What’s Wrong with Secretary Kim (2018), Gangnam Beauty (2018) and Itawon Class (2020) are among the famous adaptations of Korean webtoons.

What’s Wrong with Secretary Kim poster.

10.Exploitation of labour

On Oct 26, 2016, an assistant producer for Korean drama Drinking Solo (2016) took his own life. Six months after his death, his brother revealed his suicide note to shed some light on the circumstances surrounding his demise.

He wrote, “The phrase ‘exploitation of labour’, which the staff on set would say half jokingly and half seriously, dug a hole in my heart. We were forced to push the already tired workers into creating the results that the company wanted.”

Korean actor Gong Yoo also revealed the sad truth behind Korean dramas to Strait Times. He said, “A lot of the staff cannot sleep or rest well. They film from morning to night and if some voices and sounds cannot be captured, they have to go back to the recording studio. They can rest only after the recording is done.”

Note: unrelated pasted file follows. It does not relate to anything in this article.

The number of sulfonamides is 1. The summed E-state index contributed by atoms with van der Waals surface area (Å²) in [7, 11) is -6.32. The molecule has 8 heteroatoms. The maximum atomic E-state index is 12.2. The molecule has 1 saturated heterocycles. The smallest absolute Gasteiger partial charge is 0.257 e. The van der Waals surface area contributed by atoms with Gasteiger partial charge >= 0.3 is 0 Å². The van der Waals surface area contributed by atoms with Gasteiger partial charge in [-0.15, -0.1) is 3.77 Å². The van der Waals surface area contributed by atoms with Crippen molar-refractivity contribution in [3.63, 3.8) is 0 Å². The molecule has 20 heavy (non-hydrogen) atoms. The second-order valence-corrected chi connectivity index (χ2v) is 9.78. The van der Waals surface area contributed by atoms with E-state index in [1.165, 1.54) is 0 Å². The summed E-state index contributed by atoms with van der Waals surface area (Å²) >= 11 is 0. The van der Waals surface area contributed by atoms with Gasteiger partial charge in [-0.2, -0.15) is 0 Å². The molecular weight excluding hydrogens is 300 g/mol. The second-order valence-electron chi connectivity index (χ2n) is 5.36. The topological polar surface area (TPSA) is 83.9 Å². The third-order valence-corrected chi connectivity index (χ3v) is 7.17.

It is highly likely that the Korean entertainment industry will completely forego the live-shoot system.

First of all, it is hard to gain budget for pre-production dramas. Moreover, there is uncertainty of how well the drama would be received by viewers.

Many have argued that Korean leading actors and actress should be paid less in order to give more for the staff or hire more crews in lessen the workload.

Patricia Hului
Patricia Hului is a Kayan who wants to live in a world where you can eat whatever you want and not gain weight. She grew up in Bintulu, Sarawak and graduated from the University Malaysia Sabah with a degree in Marine Science. She worked for The Borneo Post SEEDS, which is now defunct. When she's not writing, you can find her in a studio taking belly dance classes, hiking up a hill or browsing through Pinterest. Follow her on Instagram at @patriciahului, Facebook at Patricia Hului at Kajomag.com or Twitter at @patriciahului.